by A.J. Coltrane
Previous post here. September 1, 2014 here. September 1, 2013 here.
On September 2, 2014 we had a huge windstorm that blew over the cages containing the tomatoes and Tromboncino. As it turns out, we had a huge windstorm yesterday, and the cages were rocked, though not to the same extent. (Gusts to 45 mph!) This time it mostly bent and twisted the cages, probably because they were braced a little better. We were able to haul everything more or less back to “square” without too much trouble. We got really lucky in that we did the “big harvest” for the week shortly before the wind hit. Still… ugh.
That’s two years in a row of having tomatoes fall over. It’s time to figure out something sturdier.
Having said that — Saturday’s harvest was 28.7 pounds (counting the basil leaves, but not the basil stems and branches):
Saturday closeup 1 — tomatillos (3.3 lbs). The tomatillos got roasted and frozen, to eventually become green salsa. Note the rogue strawberry:
Saturday closeup 2 — tomatoes. Mostly Tigerella, Taxi, Sun Gold, and Sweet Million. Some of the tomatoes are less than perfectly ripe — the plants are actively throwing fruit on the ground, and we decided to beat them to it. (16.3 pounds of tomatoes today, spread between a few sheet trays):
Saturday closeup 3 — The Last Of The Tromboncino (2.4 lbs yesterday. 26.0 lbs for the year. That’s a 27% improvement over last year’s yield.) Also pictured are Bullnose Bell peppers, Yellow Bell peppers, Tigerella tomatoes, cherry tomatoes, tomatillos, and one stray leaf of basil. The former Tromboncino box was replanted with garlic — The Tromboncino were probably 95%+ done anyway:
Saturday closeup 4 — Romas (6.6 lbs):
Saturday closeup 5 — Mostly Peppers. Carmen peppers on the right. King of the North on the left. Lipstick peppers on the top left. The tomatoes are Cosmonaut Volkov:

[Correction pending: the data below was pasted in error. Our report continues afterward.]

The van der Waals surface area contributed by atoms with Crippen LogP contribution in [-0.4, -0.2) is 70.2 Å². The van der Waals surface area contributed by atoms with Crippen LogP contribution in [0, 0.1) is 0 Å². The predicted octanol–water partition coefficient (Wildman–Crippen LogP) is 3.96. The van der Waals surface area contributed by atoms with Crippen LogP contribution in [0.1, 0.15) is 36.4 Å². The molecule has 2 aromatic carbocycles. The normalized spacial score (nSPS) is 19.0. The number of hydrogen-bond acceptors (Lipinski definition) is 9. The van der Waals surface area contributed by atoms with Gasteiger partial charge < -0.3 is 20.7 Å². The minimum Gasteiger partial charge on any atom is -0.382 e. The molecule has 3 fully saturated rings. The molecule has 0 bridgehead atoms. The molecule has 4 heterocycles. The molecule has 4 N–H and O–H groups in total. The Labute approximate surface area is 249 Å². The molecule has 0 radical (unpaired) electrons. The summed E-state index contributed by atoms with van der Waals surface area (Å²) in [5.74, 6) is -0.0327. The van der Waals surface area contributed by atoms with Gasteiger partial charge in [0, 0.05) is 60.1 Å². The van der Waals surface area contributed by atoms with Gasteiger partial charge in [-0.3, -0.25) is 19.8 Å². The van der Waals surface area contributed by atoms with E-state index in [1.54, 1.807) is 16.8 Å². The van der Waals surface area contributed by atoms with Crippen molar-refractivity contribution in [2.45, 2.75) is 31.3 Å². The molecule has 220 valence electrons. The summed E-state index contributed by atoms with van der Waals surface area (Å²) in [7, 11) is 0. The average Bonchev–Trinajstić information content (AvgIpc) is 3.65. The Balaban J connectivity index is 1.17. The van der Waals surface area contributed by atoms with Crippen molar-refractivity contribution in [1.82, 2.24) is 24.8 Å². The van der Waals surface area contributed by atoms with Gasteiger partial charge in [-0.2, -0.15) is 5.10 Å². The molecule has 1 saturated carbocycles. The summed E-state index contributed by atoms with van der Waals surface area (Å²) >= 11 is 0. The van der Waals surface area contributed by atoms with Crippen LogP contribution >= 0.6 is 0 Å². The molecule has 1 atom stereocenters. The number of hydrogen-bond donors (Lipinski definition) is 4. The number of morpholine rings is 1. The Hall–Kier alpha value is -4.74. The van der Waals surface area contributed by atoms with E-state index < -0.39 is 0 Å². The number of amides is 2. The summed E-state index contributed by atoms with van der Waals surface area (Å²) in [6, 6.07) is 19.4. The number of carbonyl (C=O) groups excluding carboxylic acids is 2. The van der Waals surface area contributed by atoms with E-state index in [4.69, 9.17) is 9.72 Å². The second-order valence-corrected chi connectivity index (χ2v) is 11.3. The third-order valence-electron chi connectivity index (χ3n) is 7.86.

Monday’s harvest (3.5 lbs). The non-cherry tomatoes are Tigerella and Cosmonaut Volkov:
Thursday (8.8 lbs). Oregon Spring, Taxi, Tigerella, Sun Gold, Sweet Million:
The total harvest for the week was 40 pounds. Of that, 29 pounds was tomatoes.
An overview picture, before the Saturday harvest. You can see “Fall” if you look closely enough:
The radishes are exploding. For reference, here’s last week:
And this week (a reverse angle picture of the box):
The Carmen peppers, prior to Saturday harvest:
The salad table is overdue for thinning. Here’s the middle shelf:
The top shelf:
The scallion/bunch onion starts. Note the small amount of copper tape around the foot of the salad table. I doubt it’ll really deter the slugs, but it’s worth a try:
2013 total weight to date: 93.1 pounds
2014 total weight to date: 108.7 pounds
2015 total weight to date: 199.7 pounds
Visit Daphne’s Dandelions, host of Harvest Monday.
7 thoughts on “Container Garden Update — August 30, 2015”
Those are sure some good looking tomatoes! And it would appear the strawberry has photo-bombed those tomatillos. My cages have gotten blown over too, though not in a couple of years. I’ve tried tying them to pieces of rebar driven in next to the cage, but that was labor intensive and didn’t always work. So now I mostly just cross my fingers and hope we don’t get a big wind at the wrong time.
Given that we’re on a concrete pad, we’ll likely need to do something like concrete blocks attached to a wood frame, attached to the cages.
Alternately, we could do 2″ x 2″ x 8′ cedar sticks in big “X”‘s running along the sides, and attach the cages to those.
Or some combination. Or we could just do as you do, and cross our fingers.
On the bright side, we have about nine months to come up with an “answer”.
Amazing harvests! I can’t believe that you have been able to grow that much in containers. Your plants are thriving & I’m glad that you didn’t lose any of them in the wind storm.
Those are some really beautiful harvests. I really miss growing tomatoes (I can’t eat them anymore) and not just for the taste. I loved the trays of tomatoes covering my counters.
I love how colorful the tomato harvests are. It’s certainly an attention-getter.
So glad to have found another happy harvest blog that uses containers! We grow alot of the same vegetables and love seeing all those all tomatillos. For the structure of the tomatoes, you can check out my blog, it might help. We grow all our vegetables on the rooftop which gets very windy. We’ve made PVC pipe structures for everything with dual cages (they grow tall!) on all the tomatoes. We also wrap the tomatoes with wind blocking fabric around the tomatoes and raise it when we know a storm is brewing.
Your rooftop *does* have a lot in common with our patio. I like the row cover idea to protect the short tomato plants from the wind — I’ll need to spend more time looking for other good ideas on your blog.
I’m visualizing some big pvc structures in our future..